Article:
With an eye relief of 20 mm and 8.5×42 magnification, this rangefinder binocular is the perfect fit for those wearing glasses. This is because it offers a lot of places for you to adjust behind the lens while wearing glasses. The focus wheel is placed perfectly where your hands can comfortably handle it. The dioptre adjustment is incorporated with the focusing wheel. This lets you to simply pull back the wheel and turn it to change the dioptre scale.
We chose to limit our tests to 8×42 binoculars for a number of reasons, one being that we found 10x binoculars to be too shaky, like walking around with a fully zoomed telephoto camera lens. Plus, the 42 objective-lens size is perfect for balancing brightness and clarity with weight. Compact binoculars, which have smaller objective lenses, are often much dimmer. They’re not great if you want to truly spot and identify something in the field, though good reasons to use smaller binoculars do exist, as many backpackers and travel-light types will attest. We plan to test compact binoculars soon.
Voted as the best binocular of 2016 by Best Binoculars Reviews, it is a device which has lived up to its potential. The EL series from Swarovski has been a mainstay for many years with the brand improving up on the models with the latest technologies. The changes with each version have been small, but the impact it has made on the ease of use and comfort is enormous. Starting with the design, the cutaway portion delivers a great place to hold the binocular securely. They have used magnesium alloy to manufacture the chassis, which is far more expensive than the aluminum or polycarbonate plastic frames. But the robustness the magnesium alloy brings to the table is incomparable.

Think about how you will use your binoculars. If you are using them for the occasional stargazing but also want to take them along for trips and events, then you’ll be better off with lighter, more portable models. 10×50 Binoculars are great for watching the stars yet still easily carried around and used without a tripod. You will not have any issues with achieving a stable image. These will also be handy for general viewing, travel, bird watching, hunting, sports etc.

"I ordered these, and have been very impressed. A small river with many birds and deer runs against my property, and a friend was watching a heron on 5/3/17. He took the binoculars, rested them on a small clock near my sink, adding one of my artist's paint brushes, to prop them up the way he wanted, and took this photo with his iPhone THRU the binoculars! The heron was about 80 yards away. The second pic is of his 'set up.' I never knew the binoculars would be used to take distant pictures through, but you can see it's possible!"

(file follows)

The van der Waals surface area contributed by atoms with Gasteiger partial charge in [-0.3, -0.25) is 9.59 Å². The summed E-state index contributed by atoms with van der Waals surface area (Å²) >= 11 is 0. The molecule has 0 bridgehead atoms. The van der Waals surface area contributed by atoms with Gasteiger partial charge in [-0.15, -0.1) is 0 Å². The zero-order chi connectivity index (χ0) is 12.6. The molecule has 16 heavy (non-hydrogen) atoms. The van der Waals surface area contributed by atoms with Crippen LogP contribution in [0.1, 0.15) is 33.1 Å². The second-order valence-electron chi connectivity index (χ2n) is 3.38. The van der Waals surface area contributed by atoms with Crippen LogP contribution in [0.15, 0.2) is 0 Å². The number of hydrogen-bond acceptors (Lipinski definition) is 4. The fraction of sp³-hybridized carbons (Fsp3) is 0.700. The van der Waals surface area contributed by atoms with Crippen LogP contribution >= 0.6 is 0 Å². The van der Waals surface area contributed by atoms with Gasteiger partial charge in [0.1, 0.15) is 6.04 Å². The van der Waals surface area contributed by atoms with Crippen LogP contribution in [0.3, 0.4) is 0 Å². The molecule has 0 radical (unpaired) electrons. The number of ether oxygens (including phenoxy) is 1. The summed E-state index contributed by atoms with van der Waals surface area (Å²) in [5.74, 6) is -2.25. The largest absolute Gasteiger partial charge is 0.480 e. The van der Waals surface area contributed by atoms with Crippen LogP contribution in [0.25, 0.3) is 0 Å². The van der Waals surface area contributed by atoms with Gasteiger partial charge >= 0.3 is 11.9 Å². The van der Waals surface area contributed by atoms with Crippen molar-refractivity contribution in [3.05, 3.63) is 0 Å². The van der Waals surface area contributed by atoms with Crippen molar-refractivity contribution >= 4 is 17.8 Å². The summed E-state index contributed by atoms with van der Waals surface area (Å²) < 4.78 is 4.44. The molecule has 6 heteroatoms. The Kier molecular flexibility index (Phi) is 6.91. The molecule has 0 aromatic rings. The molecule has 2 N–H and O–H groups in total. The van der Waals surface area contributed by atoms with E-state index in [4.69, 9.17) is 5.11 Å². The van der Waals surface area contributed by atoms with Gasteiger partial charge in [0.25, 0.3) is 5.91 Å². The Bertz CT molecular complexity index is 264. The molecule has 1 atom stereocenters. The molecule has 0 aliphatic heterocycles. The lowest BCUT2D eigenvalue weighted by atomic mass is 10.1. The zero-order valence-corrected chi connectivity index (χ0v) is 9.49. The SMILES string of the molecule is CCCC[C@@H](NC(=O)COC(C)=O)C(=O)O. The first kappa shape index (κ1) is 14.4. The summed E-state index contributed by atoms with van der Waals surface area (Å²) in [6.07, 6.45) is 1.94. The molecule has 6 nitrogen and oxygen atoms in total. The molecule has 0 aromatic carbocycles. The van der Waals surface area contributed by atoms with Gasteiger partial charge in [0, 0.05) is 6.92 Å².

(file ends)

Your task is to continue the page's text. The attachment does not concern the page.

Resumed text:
Athlon Optics, the company that makes our top-pick binoculars, has a new pair of 10 x 25 compact binoculars coming out. After field-testing a beta version, we found the optics and ergonomics to be top-notch, but also found issues with the hinges and rubberized armor, which Athlon tells us are being fixed prior to its release, which is set for later this spring.

The lightweight housing is nitrogen-filled and O-ring sealed, enabling it to withstand use in wet and snowy weather without fogging when going from extreme temperature changes, and the rubberized armor offers protection from impacts while providing a slip-resistant grip. The Atrek's single-hinge closed-bridge design facilitates easy one-handed use, while the center focus wheel enables fast focusing. Twist-up eyecups makes it comfortable to use with or without eyewear.
The low-cost Pentax AD 8 x 25 WP are ideal for day hikes or airplane travel, where you want good-quality optics in a small package. Everything worked—the eyecups felt solid and comfortable, the hinges weren’t too loose, and focusing was quick and surprisingly accurate at any distance. Of course, this is not the pair for serious birding, stargazing, or anything requiring exceptional detail. But if you want inexpensive, very compact binoculars, this is the pair for you.
Ranging Performance: The ranging performance describes how far a model can accurately range a target. The maximum range listed by the manufacturer is the farthest the model can return accurate results under ideal conditions. This is important because it makes up half of the purpose of the device, and different hunting styles require different maximum ranges.
In addition to the built-in rangefinder, the binoculars also include a compass in order to properly get your bearings. Sturdily constructed, they are designed to be shockproof so that they can withstand rougher environments on your adventures. Because of these qualities, the Barska Outdoor Marine waterproof rangefinding binoculars are truly impressive.
Some binoculars have variable magnification. At first, this seems like the best of all worlds, but, in reality, you lose a lot of optical quality for the price point with zoom lens binoculars. If you ask around, you will be hard-pressed to find anyone who endorses zoom binoculars for birding. In fact, the Cornell Lab of Ornithology says succinctly, “Avoid ‘zoom’ binoculars.”

The EL only has one downside, and it's a big one: price. Listing for $2,888 these bins cost as much as a used car and are more of an investment than a purchase. However, if you're a serious birder or wildlife watcher that wants the absolute best, or you're embarking on a once in a lifetime safari, these bins will undoubtedly elevate your experience.
For high magnification binoculars and those with an effective objective lens diameter over 50mm, we recommend the use of a tripod to stabilize the binoculars for viewing, as they may cause unstable image and uncomfortable viewing due to shaking by hand movement. This is also a convenient method for steadying your field of vision for extended viewing.